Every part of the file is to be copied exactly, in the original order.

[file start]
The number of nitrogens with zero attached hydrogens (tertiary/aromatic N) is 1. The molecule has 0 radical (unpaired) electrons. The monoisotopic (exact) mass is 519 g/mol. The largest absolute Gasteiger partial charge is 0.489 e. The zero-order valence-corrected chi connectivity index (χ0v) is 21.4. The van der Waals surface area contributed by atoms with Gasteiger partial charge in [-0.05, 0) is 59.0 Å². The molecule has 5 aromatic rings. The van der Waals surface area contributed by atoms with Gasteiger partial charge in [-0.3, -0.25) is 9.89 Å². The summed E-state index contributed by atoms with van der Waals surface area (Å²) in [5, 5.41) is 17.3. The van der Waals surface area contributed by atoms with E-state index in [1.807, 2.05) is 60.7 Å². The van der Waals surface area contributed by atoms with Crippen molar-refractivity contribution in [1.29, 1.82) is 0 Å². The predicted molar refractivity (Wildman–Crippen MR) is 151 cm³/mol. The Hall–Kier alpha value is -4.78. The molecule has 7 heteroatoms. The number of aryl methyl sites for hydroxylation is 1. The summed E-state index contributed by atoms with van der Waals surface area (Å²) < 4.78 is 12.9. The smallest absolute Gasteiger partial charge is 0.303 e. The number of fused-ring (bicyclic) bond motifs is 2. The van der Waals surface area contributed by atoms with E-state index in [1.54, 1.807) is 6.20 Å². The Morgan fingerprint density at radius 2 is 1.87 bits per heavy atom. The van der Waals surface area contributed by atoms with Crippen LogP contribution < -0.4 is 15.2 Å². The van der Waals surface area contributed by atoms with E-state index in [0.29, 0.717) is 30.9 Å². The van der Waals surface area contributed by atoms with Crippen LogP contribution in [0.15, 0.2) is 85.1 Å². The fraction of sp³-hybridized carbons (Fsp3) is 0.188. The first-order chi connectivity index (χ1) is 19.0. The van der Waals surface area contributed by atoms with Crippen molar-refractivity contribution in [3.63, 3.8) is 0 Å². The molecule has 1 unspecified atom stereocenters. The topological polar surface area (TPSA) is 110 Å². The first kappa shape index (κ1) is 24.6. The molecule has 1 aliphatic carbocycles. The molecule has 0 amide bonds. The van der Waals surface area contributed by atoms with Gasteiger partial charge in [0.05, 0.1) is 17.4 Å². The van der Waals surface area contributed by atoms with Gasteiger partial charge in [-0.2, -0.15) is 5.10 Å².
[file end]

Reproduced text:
The number of nitrogens with zero attached hydrogens (tertiary/aromatic N) is 1. The molecule has 0 radical (unpaired) electrons. The monoisotopic (exact) mass is 519 g/mol. The largest absolute Gasteiger partial charge is 0.489 e. The zero-order valence-corrected chi connectivity index (χ0v) is 21.4. The van der Waals surface area contributed by atoms with Gasteiger partial charge in [-0.05, 0) is 59.0 Å². The molecule has 5 aromatic rings. The van der Waals surface area contributed by atoms with Gasteiger partial charge in [-0.3, -0.25) is 9.89 Å². The summed E-state index contributed by atoms with van der Waals surface area (Å²) in [5, 5.41) is 17.3. The van der Waals surface area contributed by atoms with E-state index in [1.807, 2.05) is 60.7 Å². The van der Waals surface area contributed by atoms with Crippen molar-refractivity contribution in [1.29, 1.82) is 0 Å². The predicted molar refractivity (Wildman–Crippen MR) is 151 cm³/mol. The Hall–Kier alpha value is -4.78. The molecule has 7 heteroatoms. The number of aryl methyl sites for hydroxylation is 1. The summed E-state index contributed by atoms with van der Waals surface area (Å²) < 4.78 is 12.9. The smallest absolute Gasteiger partial charge is 0.303 e. The number of fused-ring (bicyclic) bond motifs is 2. The van der Waals surface area contributed by atoms with E-state index in [1.54, 1.807) is 6.20 Å². The Morgan fingerprint density at radius 2 is 1.87 bits per heavy atom. The van der Waals surface area contributed by atoms with Crippen LogP contribution < -0.4 is 15.2 Å². The van der Waals surface area contributed by atoms with E-state index in [0.29, 0.717) is 30.9 Å². The van der Waals surface area contributed by atoms with Crippen LogP contribution in [0.15, 0.2) is 85.1 Å². The fraction of sp³-hybridized carbons (Fsp3) is 0.188. The first-order chi connectivity index (χ1) is 19.0. The van der Waals surface area contributed by atoms with Crippen molar-refractivity contribution in [3.63, 3.8) is 0 Å². The molecule has 1 unspecified atom stereocenters. The topological polar surface area (TPSA) is 110 Å². The first kappa shape index (κ1) is 24.6. The molecule has 1 aliphatic carbocycles. The molecule has 0 amide bonds. The van der Waals surface area contributed by atoms with Gasteiger partial charge in [0.05, 0.1) is 17.4 Å². The van der Waals surface area contributed by atoms with Gasteiger partial charge in [-0.2, -0.15) is 5.10 Å².